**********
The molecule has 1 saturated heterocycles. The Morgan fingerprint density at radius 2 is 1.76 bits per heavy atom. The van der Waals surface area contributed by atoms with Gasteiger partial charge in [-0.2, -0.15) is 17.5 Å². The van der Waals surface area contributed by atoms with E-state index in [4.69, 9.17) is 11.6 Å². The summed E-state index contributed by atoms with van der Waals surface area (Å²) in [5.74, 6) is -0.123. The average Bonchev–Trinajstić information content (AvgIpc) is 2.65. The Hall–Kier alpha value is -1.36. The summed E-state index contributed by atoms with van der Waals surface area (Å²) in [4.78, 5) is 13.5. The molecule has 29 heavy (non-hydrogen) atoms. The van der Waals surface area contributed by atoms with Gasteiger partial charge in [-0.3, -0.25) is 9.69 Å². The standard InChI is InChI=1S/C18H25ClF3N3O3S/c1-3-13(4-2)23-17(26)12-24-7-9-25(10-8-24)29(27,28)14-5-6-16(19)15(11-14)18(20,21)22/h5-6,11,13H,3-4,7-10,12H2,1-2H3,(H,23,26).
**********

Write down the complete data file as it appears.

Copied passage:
The molecule has 1 saturated heterocycles. The Morgan fingerprint density at radius 2 is 1.76 bits per heavy atom. The van der Waals surface area contributed by atoms with Gasteiger partial charge in [-0.2, -0.15) is 17.5 Å². The van der Waals surface area contributed by atoms with E-state index in [4.69, 9.17) is 11.6 Å². The summed E-state index contributed by atoms with van der Waals surface area (Å²) in [5.74, 6) is -0.123. The average Bonchev–Trinajstić information content (AvgIpc) is 2.65. The Hall–Kier alpha value is -1.36. The summed E-state index contributed by atoms with van der Waals surface area (Å²) in [4.78, 5) is 13.5. The molecule has 29 heavy (non-hydrogen) atoms. The van der Waals surface area contributed by atoms with Gasteiger partial charge in [-0.3, -0.25) is 9.69 Å². The standard InChI is InChI=1S/C18H25ClF3N3O3S/c1-3-13(4-2)23-17(26)12-24-7-9-25(10-8-24)29(27,28)14-5-6-16(19)15(11-14)18(20,21)22/h5-6,11,13H,3-4,7-10,12H2,1-2H3,(H,23,26).